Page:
Slow food's not a way of cooking, it's a way of life. It's not just food that isn't fast, it's the name of a worldwide movement. Its purpose is to celebrate regional foods and cuisines, preserve them in the face of increasing commercialization and standardization, and educate the rest of the world about them.
The movement began in 1986 when a man named Carlo Petrini was outraged that a McDonald's was built at the bottom of the Spanish Steps in Rome. Since then, it has spread to 45 countries, with 65,000 members (30,000 outside of Italy). Although many Slow Food supporters are not likely to describe the movement as anti-fast food, its mission is better described as pro-tradition, quality, flavor, and the pursuit of the honest pleasures found in eating something delicious in good company.
Instead of "chapters" for the local groups, Slow Food groups have "convivia," which organize all kinds of social gatherings that center on food and wine, all aimed at promoting the work of local farms, products and artisans. They also organize classes, workshops and tastings aimed at letting participants know about the regional food and cuisines in other parts of the world, as well.
The Triangle's convivium of Slow Food started in 1998 and has sponsored a number of events since then. They include olive oil tastings, garlic tastings, a sourdough bread workshop, a Buddenbrooks dinner at Nana's restaurant in Durham (based on a meal described by Thomas Mann that featured traditional German wine and food), and a brunch featuring Nicaraguan food that was a fundraiser for hurricane relief for the Central American victims of Hurricane Mitch.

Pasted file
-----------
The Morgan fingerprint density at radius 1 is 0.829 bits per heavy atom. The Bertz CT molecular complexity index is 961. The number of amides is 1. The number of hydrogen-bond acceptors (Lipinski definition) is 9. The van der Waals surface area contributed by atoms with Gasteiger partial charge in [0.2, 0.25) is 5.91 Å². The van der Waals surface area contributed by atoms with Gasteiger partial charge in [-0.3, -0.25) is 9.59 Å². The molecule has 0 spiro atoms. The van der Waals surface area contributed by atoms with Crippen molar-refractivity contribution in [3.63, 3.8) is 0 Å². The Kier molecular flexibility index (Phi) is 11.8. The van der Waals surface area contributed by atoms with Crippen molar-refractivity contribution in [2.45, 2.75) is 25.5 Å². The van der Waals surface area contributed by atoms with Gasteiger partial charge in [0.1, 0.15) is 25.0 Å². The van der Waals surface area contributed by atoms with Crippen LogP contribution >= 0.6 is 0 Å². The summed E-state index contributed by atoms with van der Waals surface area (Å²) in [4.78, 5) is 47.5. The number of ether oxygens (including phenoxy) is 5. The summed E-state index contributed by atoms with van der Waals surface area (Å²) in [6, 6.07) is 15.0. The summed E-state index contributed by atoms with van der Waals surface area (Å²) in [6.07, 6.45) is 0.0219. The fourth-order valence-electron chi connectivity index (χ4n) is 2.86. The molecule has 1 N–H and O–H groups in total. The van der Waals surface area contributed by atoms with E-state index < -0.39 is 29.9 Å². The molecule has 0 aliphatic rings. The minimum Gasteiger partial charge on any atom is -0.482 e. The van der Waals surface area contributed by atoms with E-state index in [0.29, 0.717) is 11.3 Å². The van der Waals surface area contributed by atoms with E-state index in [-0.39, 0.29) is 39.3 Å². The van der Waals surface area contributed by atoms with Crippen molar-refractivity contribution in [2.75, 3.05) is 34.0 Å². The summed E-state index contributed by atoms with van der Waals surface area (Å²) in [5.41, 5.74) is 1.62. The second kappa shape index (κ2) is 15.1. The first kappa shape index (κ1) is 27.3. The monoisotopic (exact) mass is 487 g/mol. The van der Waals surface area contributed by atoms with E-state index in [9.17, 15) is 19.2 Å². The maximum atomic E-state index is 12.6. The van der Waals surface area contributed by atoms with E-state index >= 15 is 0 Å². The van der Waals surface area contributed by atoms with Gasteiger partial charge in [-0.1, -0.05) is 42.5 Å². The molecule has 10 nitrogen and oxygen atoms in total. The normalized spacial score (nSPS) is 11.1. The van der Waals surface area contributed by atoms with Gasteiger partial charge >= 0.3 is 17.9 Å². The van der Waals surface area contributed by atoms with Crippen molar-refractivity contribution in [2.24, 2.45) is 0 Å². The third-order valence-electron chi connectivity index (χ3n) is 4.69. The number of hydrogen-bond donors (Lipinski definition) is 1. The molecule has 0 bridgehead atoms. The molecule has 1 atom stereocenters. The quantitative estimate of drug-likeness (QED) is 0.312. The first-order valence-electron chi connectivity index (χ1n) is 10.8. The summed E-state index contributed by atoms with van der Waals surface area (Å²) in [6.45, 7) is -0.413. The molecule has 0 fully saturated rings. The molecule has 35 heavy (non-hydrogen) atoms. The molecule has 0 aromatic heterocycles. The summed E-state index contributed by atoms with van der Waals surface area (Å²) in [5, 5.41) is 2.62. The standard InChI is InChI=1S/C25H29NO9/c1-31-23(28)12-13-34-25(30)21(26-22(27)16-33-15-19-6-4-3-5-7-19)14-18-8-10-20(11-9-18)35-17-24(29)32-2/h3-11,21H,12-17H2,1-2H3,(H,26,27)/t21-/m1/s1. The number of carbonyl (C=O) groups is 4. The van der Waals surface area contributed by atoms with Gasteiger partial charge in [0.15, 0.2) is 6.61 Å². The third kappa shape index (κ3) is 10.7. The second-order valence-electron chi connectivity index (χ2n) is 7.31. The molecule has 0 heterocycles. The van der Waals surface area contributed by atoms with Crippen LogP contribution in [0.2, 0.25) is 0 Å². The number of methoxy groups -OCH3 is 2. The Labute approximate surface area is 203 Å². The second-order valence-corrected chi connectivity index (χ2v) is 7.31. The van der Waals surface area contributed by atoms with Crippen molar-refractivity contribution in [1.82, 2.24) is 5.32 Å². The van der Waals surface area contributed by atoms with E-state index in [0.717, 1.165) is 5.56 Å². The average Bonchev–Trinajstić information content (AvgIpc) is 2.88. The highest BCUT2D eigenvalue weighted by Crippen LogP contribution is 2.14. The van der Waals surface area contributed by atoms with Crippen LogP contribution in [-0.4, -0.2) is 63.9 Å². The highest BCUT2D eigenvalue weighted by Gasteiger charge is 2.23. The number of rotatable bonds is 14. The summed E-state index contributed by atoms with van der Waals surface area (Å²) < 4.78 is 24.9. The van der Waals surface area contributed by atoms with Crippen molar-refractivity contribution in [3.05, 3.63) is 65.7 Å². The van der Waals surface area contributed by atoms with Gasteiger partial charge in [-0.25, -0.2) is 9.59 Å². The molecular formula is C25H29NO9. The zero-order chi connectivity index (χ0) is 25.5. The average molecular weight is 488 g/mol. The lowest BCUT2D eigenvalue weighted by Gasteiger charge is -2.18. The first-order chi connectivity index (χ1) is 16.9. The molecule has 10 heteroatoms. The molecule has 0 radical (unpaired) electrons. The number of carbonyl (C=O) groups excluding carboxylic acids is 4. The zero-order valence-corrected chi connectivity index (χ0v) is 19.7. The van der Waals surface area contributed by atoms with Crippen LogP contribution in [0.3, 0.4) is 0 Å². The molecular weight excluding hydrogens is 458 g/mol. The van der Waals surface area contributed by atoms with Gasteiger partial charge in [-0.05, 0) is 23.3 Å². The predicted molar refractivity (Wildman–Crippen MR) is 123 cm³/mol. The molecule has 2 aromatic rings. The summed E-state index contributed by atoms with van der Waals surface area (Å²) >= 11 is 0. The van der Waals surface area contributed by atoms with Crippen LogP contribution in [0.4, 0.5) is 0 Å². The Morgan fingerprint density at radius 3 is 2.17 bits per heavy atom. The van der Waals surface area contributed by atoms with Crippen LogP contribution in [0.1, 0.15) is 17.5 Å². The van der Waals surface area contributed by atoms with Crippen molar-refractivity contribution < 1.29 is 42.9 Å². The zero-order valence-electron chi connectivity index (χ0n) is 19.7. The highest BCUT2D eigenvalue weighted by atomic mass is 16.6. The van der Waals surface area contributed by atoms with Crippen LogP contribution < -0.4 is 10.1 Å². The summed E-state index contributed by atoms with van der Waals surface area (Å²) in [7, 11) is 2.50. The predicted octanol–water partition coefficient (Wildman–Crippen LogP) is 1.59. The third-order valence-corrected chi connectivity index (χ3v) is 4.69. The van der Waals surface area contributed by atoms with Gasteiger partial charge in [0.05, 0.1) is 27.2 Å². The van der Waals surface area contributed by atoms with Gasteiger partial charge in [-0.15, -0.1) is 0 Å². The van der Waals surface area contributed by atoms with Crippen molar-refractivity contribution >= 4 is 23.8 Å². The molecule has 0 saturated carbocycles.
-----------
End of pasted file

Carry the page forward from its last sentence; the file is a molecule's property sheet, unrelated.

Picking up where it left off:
There are all kinds of Slow Food projects and events around the country. Convivia in some cities are creating Slow Food School Gardens, to show children where their food comes from and how to appreciate not just the joy of eating, but the satisfaction of planting, caring and harvesting a garden. In Vermont, they're protecting heirloom Iroquois white corn. Chez Panisse chef Alice Waters was featured for a whole weekend in Chicago. And in Brooklyn, they had a pig fest where one of the topics was slow-cooked North Carolina barbecue.
But Slow Food's mission may be a tough row to hoe, especially here in the United States, where time is of the essence. We seem to be required to have instant food available to us and to eat it quickly, no matter our station in life. Slow Food's mission includes not only obtaining personal pleasure from food, like a supper club or wine appreciation group. Its aim also includes safeguarding natural resources and sustainable production of food, maintaining genetic varieties that are in danger of disappearing because they weren't big enough or easy to ship, and taste education among children, as well as adults.
My real introduction to the Slow Food movement came in 1997, when I took a solo trip to Italy and spent six weeks exploring several regions. I attended two Slow Food events: Cheese '97 and a Congresso in Orvieto, designed to bring European Slow Food leaders together. The two events were nearly a month apart, and I decided to attend both and travel during the interim.